Himemiko plans to marry Nishiki — can the human Kotaro stop it in time?
Story/Art: Julietta Suzuki
Translation/Adaptation: Tomo Kimura
What They Say:
Himemiko is convinced that her human boyfriend Kotaro could never love her in her true form, and that dating a yokai will only put him in danger. Even though she feels she can no longer see him, she vows to avenge the wounds he suffered at the hands of Nishiki of Inuaki Swamp. But Himemiko and Nishiki have been engaged since they were young. Will her quest for revenge bring all-out war to the swamps?
Content: (please note that the content portion of a review may contain spoilers)
Starting exactly where the last volume left off, Tomoe and Himemiko are in Inunaki Swamp, with Tomoe demanding to know where Nanami is. While Shiranui, Nishiki’s trusted servant, soon brings her out, it’s clear to everyone (except Tomoe, the one that counts) that this is not the real Nanami, only a replacement taking on her body to ensure that the wedding takes place. Himemiko, meanwhile, seems oddly calm, and seemingly inexplicably agrees to marry Nishiki — until she gets him alone, and attempts to wound him in revenge for his harming Kota, the human she loves. These feelings actually draw the previously bratty Nishiki more towards her, and after she calms down Himemiko again agrees to marry him, this time because she has no hope that Kotaro will come back to her, and Nishiki seems to understand her more than most.
Meanwhile, there’s quite a bit of sneaking around going on, starting with Mizuki and Nanami’s shikigami. Not fooled by the fake, the two begin to look for their master, only to find her in the body of a frog. Before they can get away, they’re all trapped by the fake Nanami, but lucky for them there are two other party crashers. Ryu-oh has brought Kotaro into Inunaki Swamp, and while Ryu-oh goes off with the servant Aoi to find Nanami (he still has to deliver his wife’s furisode) and with his overblown attacks manages to bust them loose. While this is happening, Kotaro gets a very dramatic entrance, stopping the wedding just in time and winning Himemiko back. While Shiranui is ready to put a stop to that, Nishiki won’t let him — this is, after all, the only time he’s seen Himemiko smile, and he doesn’t want to take that away.
Like a lot of the gentler story arcs in this manga, this bit ends without anyone resembling a real villain. Shiranui’s temper, and insistence on controlling Nishiki’s actions, honestly had me convinced that he had something sinister up his sleeve, but after a heart-to-heart with frog-Nanami, it seems he has the same problem as many of the other characters: he doesn’t know how to express his love to a person that he cares about, in this case his beloved master Nishiki. This does mean that this arc feels like it doesn’t do much to affect the overall plot of the series, but it does allow it to be simply a fun story.
Kotaro’s character redeems himself a little bit after his rejection of Himemiko in the last volume, as he makes a point of telling her that he likes her, even after she uses her powers and turns back into a catfish. I am mildly disappointed in Himemiko, as she seems initially embarrassed when she takes on her true form, and later wants to return to the restrictive human form for Kotaro — though that’s mostly so she can go to the movies with him, which actually does make it a lot better. Tomoe and Nanami don’t have much in the way of character growth themselves. If anything, Nanami takes a bit of a step backwards, becoming jealous when Mizuki says Tomoe was flirting with the girls in the Inunaki swamp, and anxiously hoping that she doesn’t run into Tomoe while she’s stuck in the frog body. Tomoe’s biggest moment (if you don’t count the twist at the end) is when he scares Gamako’s soul out of Nanami’s body by basically aggressively coming on to her, which inevitably leads to an awkward moment when Nanami returns to her body before Tomoe realizes it. Basically, not a great volume for the main pair.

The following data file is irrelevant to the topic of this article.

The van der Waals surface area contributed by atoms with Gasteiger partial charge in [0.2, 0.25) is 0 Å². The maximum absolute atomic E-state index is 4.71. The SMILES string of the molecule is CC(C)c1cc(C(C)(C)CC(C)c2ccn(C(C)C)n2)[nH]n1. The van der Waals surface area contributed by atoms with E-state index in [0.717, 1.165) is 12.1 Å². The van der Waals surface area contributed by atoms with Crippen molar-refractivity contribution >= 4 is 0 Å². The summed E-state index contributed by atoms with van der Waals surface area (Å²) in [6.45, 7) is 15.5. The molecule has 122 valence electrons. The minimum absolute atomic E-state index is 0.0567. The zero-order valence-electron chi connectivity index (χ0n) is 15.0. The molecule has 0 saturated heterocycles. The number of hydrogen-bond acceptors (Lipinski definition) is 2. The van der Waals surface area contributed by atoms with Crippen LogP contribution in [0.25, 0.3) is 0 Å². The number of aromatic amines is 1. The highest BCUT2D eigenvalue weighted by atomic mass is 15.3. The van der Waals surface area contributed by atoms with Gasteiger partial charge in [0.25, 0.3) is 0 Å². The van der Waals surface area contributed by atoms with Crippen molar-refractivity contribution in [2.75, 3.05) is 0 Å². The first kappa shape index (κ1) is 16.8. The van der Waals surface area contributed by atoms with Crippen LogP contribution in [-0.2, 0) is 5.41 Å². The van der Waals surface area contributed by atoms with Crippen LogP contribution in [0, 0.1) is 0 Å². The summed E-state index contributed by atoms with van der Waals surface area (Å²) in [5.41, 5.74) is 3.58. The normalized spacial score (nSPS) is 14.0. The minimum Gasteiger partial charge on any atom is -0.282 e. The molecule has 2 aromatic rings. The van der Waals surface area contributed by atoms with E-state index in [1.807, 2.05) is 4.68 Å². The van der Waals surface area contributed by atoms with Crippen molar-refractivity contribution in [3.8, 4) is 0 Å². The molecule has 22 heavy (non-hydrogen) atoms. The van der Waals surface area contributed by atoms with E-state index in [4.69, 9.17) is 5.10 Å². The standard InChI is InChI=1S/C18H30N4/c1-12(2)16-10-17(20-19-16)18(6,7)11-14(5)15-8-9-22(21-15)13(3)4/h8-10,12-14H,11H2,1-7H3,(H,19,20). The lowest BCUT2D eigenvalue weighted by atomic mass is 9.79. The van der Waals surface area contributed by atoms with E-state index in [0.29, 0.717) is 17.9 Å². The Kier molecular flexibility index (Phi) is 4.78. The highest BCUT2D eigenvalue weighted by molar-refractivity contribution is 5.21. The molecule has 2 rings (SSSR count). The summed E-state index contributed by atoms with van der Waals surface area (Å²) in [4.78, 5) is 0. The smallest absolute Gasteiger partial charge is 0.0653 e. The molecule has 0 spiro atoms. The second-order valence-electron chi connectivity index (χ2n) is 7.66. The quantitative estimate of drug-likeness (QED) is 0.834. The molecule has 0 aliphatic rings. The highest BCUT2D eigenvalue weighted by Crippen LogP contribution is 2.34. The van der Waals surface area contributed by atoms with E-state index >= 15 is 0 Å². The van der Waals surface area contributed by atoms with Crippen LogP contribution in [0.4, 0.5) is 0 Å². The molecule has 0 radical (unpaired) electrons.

Overall, this was a very sweet volume. Yes, the outcome of Himemiko and Kotaro’s love story was too easy to predict, but it’s heartwarming to see two people pick each other despite obstacles. Plus, this story is something that’s needed to reflect the main love story and highlight that Tomoe is just making excuses. The main characters still disappoint a bit just like last volume, with both of them being pulled out of the way enough that they don’t do much, if anything, to affect the plot, with their biggest scene being a moment of such pure awkwardness it warrants putting the book aside for a moment. Added to that, the twist at the end comes far too suddenly, confusingly hooking itself onto the end of the Himemiko arc. But, while it’s blunt, it’s something readers have likely been waiting for, and it will likely bring our main characters back into the forefront and up the drama for the next volume.
Content Grade: B+
Art Grade: A-
Text/Translation Grade: A-
Age Rating: 13+
Released by: Viz Media
Release Date: August 6th, 2013